That practice has paid off in a big way: Zoe Dixon, Josephine Fuller and Megan Pulley – all of Henrico – and Grace Sheble of Chesterfield each qualified for the 2020 U.S. Olympic Team Trials for swimming, which will be held June 21-28 in Omaha, Nebraska. (Dixon and Fuller qualified at a meet last weekend, while Pulley and Sheble qualified in January.)

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RVAHub’s Olympic Must Watch Pick: Women’s Bobsled Medal Round

Throughout the Winter Olympics, we’ll pick the events that shouldn’t be missed.

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Our Pick: Women’s Bobsled Medal Round – Part NBC Primetime coverage starting at 8 PM

Wednesday’s coverage in PyeongChang focuses heavily around Team USA with the final runs of Women’s Bobsled, Men’s Halfpipe, and more. Our pick is the Women’s Bobsled event, which will prove exciting as

What to Watch:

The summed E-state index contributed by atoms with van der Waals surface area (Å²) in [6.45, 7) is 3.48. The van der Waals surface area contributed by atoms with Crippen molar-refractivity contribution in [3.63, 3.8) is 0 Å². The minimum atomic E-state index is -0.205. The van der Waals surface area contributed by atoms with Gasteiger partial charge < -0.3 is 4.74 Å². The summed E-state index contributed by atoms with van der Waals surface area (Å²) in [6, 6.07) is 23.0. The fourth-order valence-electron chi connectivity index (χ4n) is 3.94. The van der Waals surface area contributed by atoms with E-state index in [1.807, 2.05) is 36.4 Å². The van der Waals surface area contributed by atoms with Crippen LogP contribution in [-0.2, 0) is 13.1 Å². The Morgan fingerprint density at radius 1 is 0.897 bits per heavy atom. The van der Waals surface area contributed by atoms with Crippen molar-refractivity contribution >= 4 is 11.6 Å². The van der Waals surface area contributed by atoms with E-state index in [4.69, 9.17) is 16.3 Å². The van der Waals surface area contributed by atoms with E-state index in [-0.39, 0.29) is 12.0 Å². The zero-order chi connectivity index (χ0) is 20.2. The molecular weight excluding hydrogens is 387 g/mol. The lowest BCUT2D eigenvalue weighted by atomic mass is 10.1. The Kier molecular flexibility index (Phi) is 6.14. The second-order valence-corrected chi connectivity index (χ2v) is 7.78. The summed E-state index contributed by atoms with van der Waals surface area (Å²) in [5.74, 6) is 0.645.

Team USA’s Elana Meyers, who has competed since 2007, is a contender for gold alongside teammate Jamie Greubel Poser and will go up against defending Canadian gold medalist Kaillie Humphries.

What am I watching? 

Bobsled is a winter sport in which teams of two or four teammates make timed runs down narrow, twisting, banked, iced tracks in a gravity-powered sled. The timed runs are combined to calculate the final score.

The various types of sleds came several years before the first tracks were built in St. Moritz, Switzerland, where the original bobsleds were adapted upsized luge/skeleton sleds designed by the adventurously wealthy to carry passengers. All three types were adapted from boys’ delivery sleds and toboggans.

Competition naturally followed, and to protect the working class and rich visitors in the streets and byways of St Moritz, bobsledding was eventually banned from the public highway. In the winter of 1903/1904 the Badrutt family, owners of the historic Kulm Hotel and the Palace Hotel, allowed Emil Thoma to organise the construction of the first familiarly configured ‘half-pipe’ track in the Kulm Hotel Park, ending in the village of Cresta. It has hosted the sport during two Olympics and is still in use today. (Wikipedia)

Also, Catch: Men’s Halfpipe Medal Round – NBC 8:00 PM

The men of Team USA will compete in the halfpipe final. Defending champion David Wise will likely lead Team USA, hoping to bring home another gold.


PyeongChang Winter Olympics Breakdown

When: Olympics run from February 9th – 25th